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Only in New York

The battle of the Park Slope Food Coop.

Apr 9, 2012, Vol. 17, No. 29 • By ZACK MUNSON
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Cartoon of coop members arguing with each other

Gary Locke

Do you know what your grocery store thinks about the Israeli-Palestinian conflict? Do you care? If you don’t, you’re probably not a member of the Park Slope Food Coop, located in a yuppie-hipster (yipster?) enclave in western Brooklyn. Coop members do care: For more than three years there has been a fierce debate about whether the member-owned-and-operated grocery should boycott Israeli products. At the coop’s monthly general meeting on March 27, members took a vote to decide the issue. Or, rather, to decide whether to send a ballot to the entire membership to decide the issue. (Cooperation requires a lot of voting.)

If this doesn’t sound like a debate you’re likely to hear between baggers at the local Food Lion as they pack your Go-Gurt and Cheetos and Clorox into doubled up, nonbiodegradable plastic bags, well, it’s not; the Park Slope coop doesn’t carry any of those products or allow the use of plastic bags. Founded in 1973 by “a small group of committed neighbors who wanted to make healthy, affordable food available to everyone who wanted it,” the coop now has about 16,000 members who supply free labor (2 hours and 45 minutes a month each) to help keep costs down. And they need the help; the coop’s inventory reads like a bible of showy, overpriced, urban conscientiousness: “pasture-raised” this, “fair-traded” that, “free-range” whatever, “environmentally safe” blah blah blah. But it’s not just a great place to consume conspicuously and work part time. The coop also hosts seminars, including courses on Esperanto and “How to Lighten Your Final Carbon Footprint” (wicker casket, shallow grave, according to the flier). Maggie Gyllenhaal shops there. So does Sapphire, author of the novel Push, on which the movie Precious was based. Food Lion it ain’t, and its members would likely be offended by the comparison.

Indeed, being offended is a defining characteristic of the coop’s membership. While we fat, happy, complacent boobs have been mindlessly enriching the exploitative, for-profit supermarket chains that anchor strip malls across our ecologically devastated nation, the Park Slope Food Coop has been using its “buying power to support food, social and environmental justice.” Since its founding, the coop has boycotted South African products (because of apartheid), Chilean grapes (Pinochet), Coca-Cola (“labor practices and possible criminal acts”), and Nestlé (promoting formula over breastfeeding), just to name a few.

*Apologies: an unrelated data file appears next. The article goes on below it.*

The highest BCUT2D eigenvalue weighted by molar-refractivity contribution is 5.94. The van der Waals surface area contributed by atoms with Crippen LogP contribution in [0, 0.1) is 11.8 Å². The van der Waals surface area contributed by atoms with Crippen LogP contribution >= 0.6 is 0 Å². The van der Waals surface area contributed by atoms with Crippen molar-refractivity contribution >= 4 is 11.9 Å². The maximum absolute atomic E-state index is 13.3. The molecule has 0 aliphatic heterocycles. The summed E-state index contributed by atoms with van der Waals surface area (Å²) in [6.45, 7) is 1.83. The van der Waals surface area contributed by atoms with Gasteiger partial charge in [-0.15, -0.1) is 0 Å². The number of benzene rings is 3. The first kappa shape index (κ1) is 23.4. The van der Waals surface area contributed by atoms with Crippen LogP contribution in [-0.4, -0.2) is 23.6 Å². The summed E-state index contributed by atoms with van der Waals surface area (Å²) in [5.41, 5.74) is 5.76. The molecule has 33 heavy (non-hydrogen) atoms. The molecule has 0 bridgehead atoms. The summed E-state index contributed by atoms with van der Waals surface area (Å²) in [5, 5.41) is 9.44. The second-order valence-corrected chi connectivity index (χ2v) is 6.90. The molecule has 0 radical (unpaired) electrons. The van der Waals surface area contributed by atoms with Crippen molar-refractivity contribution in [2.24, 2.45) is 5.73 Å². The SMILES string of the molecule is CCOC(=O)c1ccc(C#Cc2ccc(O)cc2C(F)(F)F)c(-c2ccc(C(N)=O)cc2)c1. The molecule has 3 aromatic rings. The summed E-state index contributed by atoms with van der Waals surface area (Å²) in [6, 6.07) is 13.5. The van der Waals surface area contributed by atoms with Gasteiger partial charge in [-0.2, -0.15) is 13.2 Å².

But unlike those boycotts, for which there was near-unanimous support, the Israel issue has made members, well, uncooperative. The subject first came up in January 2009, when a member named Hima B. asked whether the coop carried Israeli products. It does; six to be exact: seltzer makers, organic paprika, Israeli couscous, tapenade, organic yellow peppers, and vegan marshmallows (doubtless a hit with the babyccino-sipping toddlers of Park Slope). Hima suggested banning them, and what ensued would bestir the hearts of underemployed activists the world over: the mother of all letter-writing campaigns.

Yes, letters. Letters to the editor of the coop’s biweekly newspaper, the Linewaiters’ Gazette. The issue published immediately after the January 2009 general meeting featured two brief statements of support for the boycott. The issue after that featured two statements against, and so began that vicious cycle with which all who follow the Israeli-Palestinian conflict are familiar. For three years, an intifada of words has raged in the Linewaiters’ pages. 

The letters are pretty much what one would expect, you know, if one expected a foreign policy debate to break out at a grocery store in a liberal neighborhood with a lot of Jews. Many condemn Israeli “apartheid” and call for ending the “occupation”; many defend Israel staunchly as the region’s only democracy and call attention to the violence of Hamas. And some, of course, display the hysterical tone that Israel generates among certain, um, activists. As one member noted, “Unfortunately, it is impossible for the Coop to maintain a neutral stance in relation to Israel” because buying Israeli goods “makes all Coop members complicit in the commission of human rights abuses and violations of international law.” Wrote another, “I almost wish I weren’t a Jew because the Jews have become insane.” One offered that Israeli boycotts were supported by such eminent foreign policy thinkers as Meg Ryan and Kareem Abdul-Jabbar. Still another declared, “As Howard Zinn once said,” at which point I stopped reading.

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